THE RACQUET CLUB HISTORY
The idea for the Liverpool Racquet Club was first proposed in 1874, it differed from other Gentlemen’s Clubs in London and other major cities in that it set out to combine the same social facilities as those clubs with facilities for sport.
It opened in 1877 on Upper Parliament Street, close to member’s residences in Rodney Street, Canning Street, and Falkners Square. It had two Racquets Courts and an American Bowling Alley with an annual subscription of 5 Guineas. Immediately, substantial alterations added anew dining room and Billiards room.
Between 1894 and 1896, the dining room was enlarged again; a new private room was added, new kitchens and electric lighting. At the same time the Bowling Alley was converted into two fives courts – one Eton and one Rugby but by the turn of the century the Rugby Fives court was being used as a squash court.
A covered lawn tennis court with sprung wooden floor was added in 1913. In 1928 the original Racquets court had been converted into a squash court and by 1936 all three courts were squash courts and the club became residential with 12 bedrooms. During the Second World War various courts were destroyed by enemy air action and were not re-built until the end of the war.
During the Second World War the club provided hospitality to the officers of the Royal Navy serving with the Western Command and it is from this Naval Association that the bar in the club became known as the ‘Dry Dock’.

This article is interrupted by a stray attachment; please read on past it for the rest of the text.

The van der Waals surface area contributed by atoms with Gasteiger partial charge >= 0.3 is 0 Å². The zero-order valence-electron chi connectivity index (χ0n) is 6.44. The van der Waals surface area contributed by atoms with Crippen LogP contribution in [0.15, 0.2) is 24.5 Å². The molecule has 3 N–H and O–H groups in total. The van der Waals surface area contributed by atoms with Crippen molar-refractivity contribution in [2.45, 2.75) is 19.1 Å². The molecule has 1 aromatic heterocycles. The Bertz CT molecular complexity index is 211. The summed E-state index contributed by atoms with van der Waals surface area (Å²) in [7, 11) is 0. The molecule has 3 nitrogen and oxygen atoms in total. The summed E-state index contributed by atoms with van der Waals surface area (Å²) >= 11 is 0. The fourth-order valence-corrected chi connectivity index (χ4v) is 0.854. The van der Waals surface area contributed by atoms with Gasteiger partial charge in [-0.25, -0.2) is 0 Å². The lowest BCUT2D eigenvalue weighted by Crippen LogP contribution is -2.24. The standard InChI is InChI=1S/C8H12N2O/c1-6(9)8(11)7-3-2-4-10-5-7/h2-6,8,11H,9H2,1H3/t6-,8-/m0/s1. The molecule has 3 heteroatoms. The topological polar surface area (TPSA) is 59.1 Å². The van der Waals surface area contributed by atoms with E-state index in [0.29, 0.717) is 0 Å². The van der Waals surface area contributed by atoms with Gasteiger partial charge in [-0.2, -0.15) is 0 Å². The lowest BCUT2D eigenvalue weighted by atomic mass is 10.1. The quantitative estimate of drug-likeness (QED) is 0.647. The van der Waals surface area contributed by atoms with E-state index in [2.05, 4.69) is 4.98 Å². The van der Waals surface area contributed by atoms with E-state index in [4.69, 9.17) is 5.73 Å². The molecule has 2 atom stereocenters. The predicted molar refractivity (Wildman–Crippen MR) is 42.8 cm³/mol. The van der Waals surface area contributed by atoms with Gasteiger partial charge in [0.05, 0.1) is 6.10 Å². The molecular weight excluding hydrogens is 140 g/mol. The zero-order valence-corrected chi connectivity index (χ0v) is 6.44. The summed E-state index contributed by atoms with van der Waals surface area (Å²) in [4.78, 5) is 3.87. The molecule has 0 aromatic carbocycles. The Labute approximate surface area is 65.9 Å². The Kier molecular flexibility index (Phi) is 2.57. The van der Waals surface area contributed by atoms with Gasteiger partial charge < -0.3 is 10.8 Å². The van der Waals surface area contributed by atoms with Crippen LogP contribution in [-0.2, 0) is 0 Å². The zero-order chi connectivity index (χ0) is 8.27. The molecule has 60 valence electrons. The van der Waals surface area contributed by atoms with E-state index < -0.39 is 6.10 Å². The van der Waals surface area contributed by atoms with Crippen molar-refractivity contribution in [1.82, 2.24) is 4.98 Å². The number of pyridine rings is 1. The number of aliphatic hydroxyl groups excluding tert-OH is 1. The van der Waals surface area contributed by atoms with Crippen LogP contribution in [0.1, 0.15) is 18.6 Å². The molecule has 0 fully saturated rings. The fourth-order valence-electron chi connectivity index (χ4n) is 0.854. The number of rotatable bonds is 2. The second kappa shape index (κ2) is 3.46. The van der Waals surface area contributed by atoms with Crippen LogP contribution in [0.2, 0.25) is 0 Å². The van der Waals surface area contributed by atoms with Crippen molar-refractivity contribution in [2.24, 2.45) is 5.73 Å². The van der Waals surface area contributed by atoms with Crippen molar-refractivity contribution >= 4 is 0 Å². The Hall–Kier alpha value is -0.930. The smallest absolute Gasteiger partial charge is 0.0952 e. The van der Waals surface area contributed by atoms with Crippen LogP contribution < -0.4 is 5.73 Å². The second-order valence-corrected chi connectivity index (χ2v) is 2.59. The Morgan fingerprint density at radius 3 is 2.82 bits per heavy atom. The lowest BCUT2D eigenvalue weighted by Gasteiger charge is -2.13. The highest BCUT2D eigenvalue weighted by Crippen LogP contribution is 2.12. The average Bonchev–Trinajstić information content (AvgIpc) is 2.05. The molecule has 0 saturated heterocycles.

On a hot sticky July evening in 1981, all this changed when the Toxteth Riots and the total destruction of the club and all its records occurred on the morning of 6 July 1981. Following Liverpool post war demise, the area around Upper Parliament Street had become very deprived with the large Georgian merchants houses now divided into many flats. 70 buildings and 100 cars were destroyed, 500 arrests made and the city was changed forever.
The Athenaeum, Lyceum and Artists club immediately offered members use of their facilities and the offices of John Malthouse became the temporary HQ. The committee examined many possible sites in the city centre which might be suitable as new premises and it was not until 1982 that Albert Evison discovered that the lease of Hargreaves Building was up for sale. The lease was purchased in November 1982, by then the club had been awarded £1.6m compensation under the Riot Damages Act, subject to being spent only on re-instatement. In January 1983, the trustees negotiated a 150year lease with the city council for a premium of £65,000 at an annual rental of one peppercorn. At a committee meeting in November 1983, Balfour Beatty’s tender was accepted and work started to restore the building at the end of the month. The club re-opened on 20 May 1985.
In 2001 with membership in terminal decline the members decided to sell the club and Martin and Helen Ainscough negotiated to purchase the premises.
History of Hargreaves Building
Built in 1859 by Sir James Picton as the headquarters for Sir William Brown merchant and banker. It was built in the form of an Italianate Palazzo, possibly as a reflection of the power of the Medicis and that of the merchant princes of the Victorian era.
Sir William Brown (Brown Harriman in New York, Brown Shipley in Liverpool and London) was a major American merchant – hence the carved plaques above the windows of Isabella 1 who gave permission and funding for Columbus’ voyage, Columbus himself, Bermejo a Spanish adventurer particularly in Peru and Nicaragua, Vespucci, Cortez, conqueror of Mexico, Queen Anacoana sole ruler of Cuba, Fransisco Pizarro who conquered and governed Peru. Hargreaves himself was William Browns son in law and ran the Liverpool operation.
The building was the headquarters of Brown Shipley bank until it moved to London in 1888.